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Adjustment in children with intractable epilepsy: importance of seizure duration and family factors

Published online by Cambridge University Press:  10 October 2002

Christopher G McCusker
Affiliation:
The Royal Belfast Hospital for Sick Children, Belfast, Northern Ireland.
Patrick John Kennedy
Affiliation:
The Kolvin Unit, Newcastle General Hospital, Newcastle-Upon-Tyne, England, UK.
Jennifer Anderson
Affiliation:
The Royal Belfast Hospital for Sick Children, Belfast, Northern Ireland.
Elaine M Hicks
Affiliation:
The Royal Belfast Hospital for Sick Children, Belfast, Northern Ireland.
Donncha Hanrahan
Affiliation:
The Royal Belfast Hospital for Sick Children, Belfast, Northern Ireland.
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Abstract

Seventy-five families of children with intractable epilepsy but without a severe learning disability (mean age 7 years 1 month, SD 2 years 6 months; range 2 to 12 years) who attended a regional paediatric neurology service, were surveyed. A postal questionnaire was used which included standardized measures of child and family adjustment; forty-eight families responded (64%; 31 males, 17 females). There was no significant difference between responders and non-responders in terms of age, sex, number of other chronic illnesses and disabilities, age at epilepsy diagnosis, seizure type, nor number of antiepileptic drugs currently prescribed (p>0.05). The importance of including multidimensional measures of outcome was highlighted by the finding that epilepsy, pharmacological, and psychosocial factors were differentially associated with specific adjustment difficulties. Two factors appeared to be most pervasively implicated across a range of adjustment problems: frequency of rectal diazepam administration and family patterns of relating to each other (p<0.05). It appeared that duration of seizures (as indicated by frequency of rectal diazepam administration), rather than the frequency of seizures per se, was more pernicious in terms of poor adjustment. Intrafamilial relations (degree of conflict/cohesion and so on) were not only associated with adjustment difficulties in the child, but also with the frequency of seizures themselves. Implications for psychological interventions in intractable epilepsy in childhood are highlighted.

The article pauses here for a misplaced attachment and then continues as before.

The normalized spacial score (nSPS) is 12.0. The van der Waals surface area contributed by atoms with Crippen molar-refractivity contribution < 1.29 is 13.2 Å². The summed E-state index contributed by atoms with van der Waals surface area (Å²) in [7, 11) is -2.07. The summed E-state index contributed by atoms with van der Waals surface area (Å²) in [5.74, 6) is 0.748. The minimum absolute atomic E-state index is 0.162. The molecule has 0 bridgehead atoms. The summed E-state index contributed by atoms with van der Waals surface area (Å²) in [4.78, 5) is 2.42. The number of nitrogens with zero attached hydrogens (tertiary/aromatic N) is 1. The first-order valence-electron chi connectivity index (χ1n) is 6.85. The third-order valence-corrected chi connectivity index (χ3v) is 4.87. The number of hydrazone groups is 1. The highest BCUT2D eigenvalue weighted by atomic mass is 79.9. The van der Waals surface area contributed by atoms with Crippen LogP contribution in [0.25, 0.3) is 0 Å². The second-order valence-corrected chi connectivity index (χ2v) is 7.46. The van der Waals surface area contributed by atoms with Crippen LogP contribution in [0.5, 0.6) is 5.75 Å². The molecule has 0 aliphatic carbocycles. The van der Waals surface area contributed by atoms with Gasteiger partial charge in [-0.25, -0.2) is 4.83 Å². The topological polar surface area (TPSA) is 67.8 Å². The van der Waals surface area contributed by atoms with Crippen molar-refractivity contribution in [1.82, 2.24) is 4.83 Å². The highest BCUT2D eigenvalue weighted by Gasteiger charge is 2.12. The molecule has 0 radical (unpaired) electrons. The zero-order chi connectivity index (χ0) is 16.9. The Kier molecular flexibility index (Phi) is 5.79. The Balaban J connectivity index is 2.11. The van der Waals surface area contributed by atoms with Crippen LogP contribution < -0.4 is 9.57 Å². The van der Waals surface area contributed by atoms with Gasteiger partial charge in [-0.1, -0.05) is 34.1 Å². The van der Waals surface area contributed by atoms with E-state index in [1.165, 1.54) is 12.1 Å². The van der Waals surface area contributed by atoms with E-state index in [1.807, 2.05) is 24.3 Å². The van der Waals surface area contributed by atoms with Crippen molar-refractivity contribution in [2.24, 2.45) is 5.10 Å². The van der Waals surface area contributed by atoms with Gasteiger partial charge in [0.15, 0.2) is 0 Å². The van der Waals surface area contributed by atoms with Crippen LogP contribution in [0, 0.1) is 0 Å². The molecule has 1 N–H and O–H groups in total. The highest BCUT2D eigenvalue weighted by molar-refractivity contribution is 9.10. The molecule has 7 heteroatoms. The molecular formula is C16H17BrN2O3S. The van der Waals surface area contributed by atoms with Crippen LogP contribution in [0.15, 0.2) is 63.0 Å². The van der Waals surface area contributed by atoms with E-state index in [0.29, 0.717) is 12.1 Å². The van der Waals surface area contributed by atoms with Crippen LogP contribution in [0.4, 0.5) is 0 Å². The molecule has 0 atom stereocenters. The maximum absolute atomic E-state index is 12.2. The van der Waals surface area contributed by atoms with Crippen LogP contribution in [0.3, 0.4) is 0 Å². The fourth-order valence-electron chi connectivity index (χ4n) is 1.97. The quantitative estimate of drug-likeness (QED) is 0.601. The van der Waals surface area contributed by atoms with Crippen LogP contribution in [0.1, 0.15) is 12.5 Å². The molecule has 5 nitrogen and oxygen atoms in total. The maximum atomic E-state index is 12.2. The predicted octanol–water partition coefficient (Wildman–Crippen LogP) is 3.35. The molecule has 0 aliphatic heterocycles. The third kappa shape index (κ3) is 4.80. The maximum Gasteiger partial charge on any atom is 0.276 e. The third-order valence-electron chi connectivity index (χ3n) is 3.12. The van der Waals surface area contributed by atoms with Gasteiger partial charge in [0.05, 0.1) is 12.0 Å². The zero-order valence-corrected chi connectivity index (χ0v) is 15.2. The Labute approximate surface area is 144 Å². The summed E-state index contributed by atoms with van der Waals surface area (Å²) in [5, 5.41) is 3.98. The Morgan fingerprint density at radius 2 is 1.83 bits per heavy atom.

Type
Original Articles
Copyright
© 2002 Mac Keith Press

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